What led to you on this epic journey to play all five of Beethoven’s piano concertos?
Beethoven’s music and particularly the concertos have travelled with me all through in my life. I began with the Second Concerto, which I first performed at the age of 16. I learnt the Fourth to participate in the Sydney International Piano Competition at age 17, and although I didn’t get to play it that year, I continued to rework it and prepare it for most of the international competitions I entered over the next 10 years. However, the first time I played Beethoven in a competition final it was actually No. 5 with the Halle at the 2012 Leeds International, with Sir Mark Elder.
I returned to No. 4 for my first prize performance at the 2014 Montreal International Competition, and it was this win that I think has come to associate me with Beethoven’s concertos, as I was immediately invited to play No. 4 with the Sydney Symphony and Vladimir Ashkenazy. That was the year I also did No. 3 with Jeffrey Tate and the ASO, which I have since toured with the Royal Philharmonic Orchestra in the UK. In my association with the Melbourne Symphony, I have played both the Second and Third concertos recently. So, I am continually returning to these seminal works, reworking and refining them.
Ironically, the last to get under my belt was No. 1, which I first performed in November with Auckland Philharmonia. This will be the first time I’m playing all five in close succession, and it is a privilege reserved for a very select few, so I am extremely grateful for the opportunity and the support from both the ASO and the ABC who will be recording all the works for release. I’m also incredibly excited to be undertaking this together with the young Australian conductor, Nicholas Carter, and this will be our first collaboration.
What do these five concertos mean for you, and what do they present to us today?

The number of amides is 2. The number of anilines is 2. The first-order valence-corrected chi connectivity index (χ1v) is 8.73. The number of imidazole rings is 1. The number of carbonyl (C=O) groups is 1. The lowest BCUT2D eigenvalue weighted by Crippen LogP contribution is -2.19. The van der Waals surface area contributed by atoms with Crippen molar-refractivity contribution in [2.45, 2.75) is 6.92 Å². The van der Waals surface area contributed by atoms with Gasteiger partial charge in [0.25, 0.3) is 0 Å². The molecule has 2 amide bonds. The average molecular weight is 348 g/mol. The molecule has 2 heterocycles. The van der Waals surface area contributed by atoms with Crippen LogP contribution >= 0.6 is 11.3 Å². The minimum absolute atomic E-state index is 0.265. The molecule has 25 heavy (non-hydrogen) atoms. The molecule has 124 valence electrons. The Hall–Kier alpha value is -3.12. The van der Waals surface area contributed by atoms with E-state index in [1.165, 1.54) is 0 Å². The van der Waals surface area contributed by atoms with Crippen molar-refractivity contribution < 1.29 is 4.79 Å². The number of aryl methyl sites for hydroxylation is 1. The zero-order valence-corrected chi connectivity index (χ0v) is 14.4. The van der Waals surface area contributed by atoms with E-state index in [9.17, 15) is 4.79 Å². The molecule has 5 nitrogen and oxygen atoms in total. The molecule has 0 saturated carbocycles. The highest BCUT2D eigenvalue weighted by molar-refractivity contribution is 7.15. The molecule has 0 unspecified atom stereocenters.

The journey across the five Beethoven piano concertos is not only Beethoven’s personal journey as a pianist and composer, but it tells other stories, notably the technological advancement of the piano as an instrument, and the social and political upheaval of the French Revolution and Napoleonic Wars that not only caused enormous bloodshed across Europe but gave rise to modern liberal values of individual freedoms, equality and human rights.
Today, the way we see the world and the values we care about the most are still very closely aligned. I can hear in Beethoven’s music the struggle of the individual to reach beyond himself to make the world a better place. There is a universalism to his music and an honesty that speaks directly. To me, Beethoven’s music is an agent for good in this world; it is incredibly powerful without being explicitly political. And in the case of the concertos, the soloist is the personification of the individual, who toils, struggles, celebrates and loves deeply. Of course, there are also times of lightness and humour – much needed!
How much did Beethoven follow in Mozart’s footsteps or branch out in new directions?
It’s very interesting that the so-called Second Concerto is one of the only pieces originating from Beethoven’s formative Bonn period that is still played regularly today. It was obviously reworked, and the finale was replaced altogether, but still it is a window to the young Beethoven. He began working on this when he was 17 or 18 years old.